Career goal derived from battle for life
Early June inevitably radiates a palpable buzz among high-school seniors, a buoyancy delivered by graduation season. It's a time when graduates can reflect on a dozen-plus growing years while eagerly anticipating an unblemished, open horizon.
No Woodburn-area senior deserves that upswing more than Lorena Soriano, whose growing-pain reflections encompass much more than teenage angst surrounding school grades, popularity, social media and school-hall chatter.
Lorena's young story is one of life and death – fighting for her life, and eventually helping her mother do the same.
Lorena is one of 450 Oregon Connections Academy (ORCA) seniors scheduled to make the diploma walk at the Oregon State Fairgrounds Saturday, June 8.
She finished with a 3.8 grade-point average, was elected to the student government and served as one of ORCA's 12th-grade senators, was named secretary of ORCA's chapter of the National Honor Society and participated in the school's Breakfast Club, which is comprised of students statewide who "meet" online in the morning and discuss various issues, thoughts or musings.
In September Lorena will be enrolled at Western Oregon University where she plans to major in biology.
Her situation sounds like hundreds of others, budding with optimism after years of k-12 toil. But unlike others, Lorena found herself fighting for her life at age 12, battling to regain some semblance of health after being debilitated by meningitis.
"Meningitis…that affected every body function; I couldn't walk; I couldn't swallow; I couldn't remember anything – I just lost a lot of simple body functions," Lorena recalled. "They told my parents that I was going to die."
At that pre-teen age, the daughter of Sandy and Francisco Soriano, was cast out of her normal childhood and left trying to recover. That recovery process involved hospitals, physical therapy sessions, relearning simple activities falling -- and falling behind in school.
No longer able to physically attend school, she enrolled in ORCA, the state's online public charter school, and navigated her education, and life, from there.
"I needed to be pulled out of school due to my disability," Lorena recalled. "I suffered with chronic pain and nerve damage, and traditional public school started straining my body.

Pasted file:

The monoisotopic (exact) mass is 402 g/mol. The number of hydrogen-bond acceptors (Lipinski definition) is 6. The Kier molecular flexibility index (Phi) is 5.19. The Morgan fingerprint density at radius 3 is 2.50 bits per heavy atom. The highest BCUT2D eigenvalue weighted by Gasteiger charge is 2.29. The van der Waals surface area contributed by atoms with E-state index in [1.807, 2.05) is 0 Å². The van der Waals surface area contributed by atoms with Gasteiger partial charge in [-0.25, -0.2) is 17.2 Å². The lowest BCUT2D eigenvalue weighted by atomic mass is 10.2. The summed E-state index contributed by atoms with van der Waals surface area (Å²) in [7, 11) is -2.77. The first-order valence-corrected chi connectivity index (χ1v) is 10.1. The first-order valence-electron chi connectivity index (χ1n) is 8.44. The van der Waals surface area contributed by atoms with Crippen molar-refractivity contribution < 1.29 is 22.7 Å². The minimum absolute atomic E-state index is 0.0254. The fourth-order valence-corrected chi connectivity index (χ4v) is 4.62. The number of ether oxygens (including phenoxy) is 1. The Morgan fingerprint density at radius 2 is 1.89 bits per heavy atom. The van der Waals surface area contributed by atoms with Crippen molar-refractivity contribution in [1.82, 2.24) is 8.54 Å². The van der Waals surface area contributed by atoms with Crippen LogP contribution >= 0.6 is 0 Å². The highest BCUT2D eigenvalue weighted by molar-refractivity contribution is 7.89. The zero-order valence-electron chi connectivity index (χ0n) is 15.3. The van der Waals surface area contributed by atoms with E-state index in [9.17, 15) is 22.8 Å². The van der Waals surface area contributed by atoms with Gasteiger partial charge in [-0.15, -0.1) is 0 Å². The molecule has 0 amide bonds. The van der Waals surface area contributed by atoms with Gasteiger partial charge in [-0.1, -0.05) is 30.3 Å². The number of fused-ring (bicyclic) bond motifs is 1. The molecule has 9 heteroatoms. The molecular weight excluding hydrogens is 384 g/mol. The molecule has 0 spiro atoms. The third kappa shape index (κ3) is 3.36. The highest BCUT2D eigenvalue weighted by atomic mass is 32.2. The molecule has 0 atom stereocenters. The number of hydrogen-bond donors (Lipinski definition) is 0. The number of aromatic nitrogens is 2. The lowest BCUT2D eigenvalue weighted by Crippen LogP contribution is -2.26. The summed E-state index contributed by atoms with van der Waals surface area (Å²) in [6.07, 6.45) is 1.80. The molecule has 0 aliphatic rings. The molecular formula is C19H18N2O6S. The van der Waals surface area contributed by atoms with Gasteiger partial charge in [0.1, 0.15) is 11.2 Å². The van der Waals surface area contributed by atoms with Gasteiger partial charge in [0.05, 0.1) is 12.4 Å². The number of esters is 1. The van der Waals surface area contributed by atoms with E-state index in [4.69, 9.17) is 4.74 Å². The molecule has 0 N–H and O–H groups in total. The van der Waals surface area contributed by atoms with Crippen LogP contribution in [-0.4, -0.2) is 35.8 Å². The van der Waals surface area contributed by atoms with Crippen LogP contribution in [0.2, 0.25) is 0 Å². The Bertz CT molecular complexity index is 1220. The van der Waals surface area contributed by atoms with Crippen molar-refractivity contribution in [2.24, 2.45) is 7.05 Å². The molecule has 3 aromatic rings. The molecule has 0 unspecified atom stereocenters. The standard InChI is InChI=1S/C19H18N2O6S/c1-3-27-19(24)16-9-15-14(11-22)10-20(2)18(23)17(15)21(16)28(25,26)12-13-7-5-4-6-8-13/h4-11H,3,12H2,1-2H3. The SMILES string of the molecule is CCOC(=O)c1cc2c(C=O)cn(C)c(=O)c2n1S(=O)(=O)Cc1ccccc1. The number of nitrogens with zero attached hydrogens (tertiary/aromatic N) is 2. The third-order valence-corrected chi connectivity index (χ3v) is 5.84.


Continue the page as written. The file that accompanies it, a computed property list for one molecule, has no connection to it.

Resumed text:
"I also felt I was getting left behind in my education, because meningitis effected my short-term memory. I developed a lot of memory problems and I had trouble understanding things, and regular public school became harder."
With all of her medically-related appointments, attending school became impossible. But Lorena managed to keep her education in focus and on track. She believes the flexibility afforded by online education coupled with the ORCA's accommodating educators were crucial.
"When I was sick I was always at hospitals and seeing doctors," Lorena said. "But I was able to take my computer to the hospital and study there. I could have an appointment at 10 (a.m.), then go right to my lessons.
She emphasized that her online teachers were not only available for help, but supportive. The latter became especially important this past year.
Sandy Soriano has been confronted with her own battle, facing a life-threatening form of liver cancer this year, for which she had surgery last week. Lorena's mom, who helped her through so many crucial childhood battles, now needed Lorena to help care for her.
"Yeah, it's been so hard," Lorena said of her mom's trials. "I've had her support through my sickness. We've really gone through a traumatic experience through it.
"I wanted to be there for my mom. It's so hard, very emotional….They told me she might not make it (through surgery). I didn't want to continue going to school… But my teachers said, just take your time. They told me they would help me through everything."
They did, and Lorena is ready to graduate with her fellow Class of 2019 students.
Reflection on her hardships has actually given Lorena some direction on her new horizon; her long-term goal is to become a pediatric physical therapist.
Lorena pronounced deep gratitude for the physical therapists who guided her.
"I don't think I will ever be 100 percent again," she said. "But physical therapy was the only (healing process) where I could see my recovery and know I was getting better. I felt hope.
"That was a dark time for me and my whole life had changed. But seeing life getting better made me feel better," she continued. "I started getting confidence. Seeing children who are in a situation like mine was, I want to help them get that same confidence I did when I was getting better. I want them to see their progress."
That delights her mom.
"She has had to relearn simple tasks," Sandy Soriano said. "Physical therapy helped her see her progress. She had to relearn how to walk again, and a whole array of basic human functions. Physical therapy helped her see her healing, helped her get stronger in her recovery, and she wishes to give support to children who are in similar situations as the one she went through."
The first step into that new horizon will take place Saturday at the state fairgrounds, a day that will be deeply emotional for the Soriano family.
"I'm just thankful that I've gotten this far," Lorena said. "My (family) are going to be very emotional, because they have seen me so sick. Now this year my GPA is insane, I'm graduating…they are just very happy for me."
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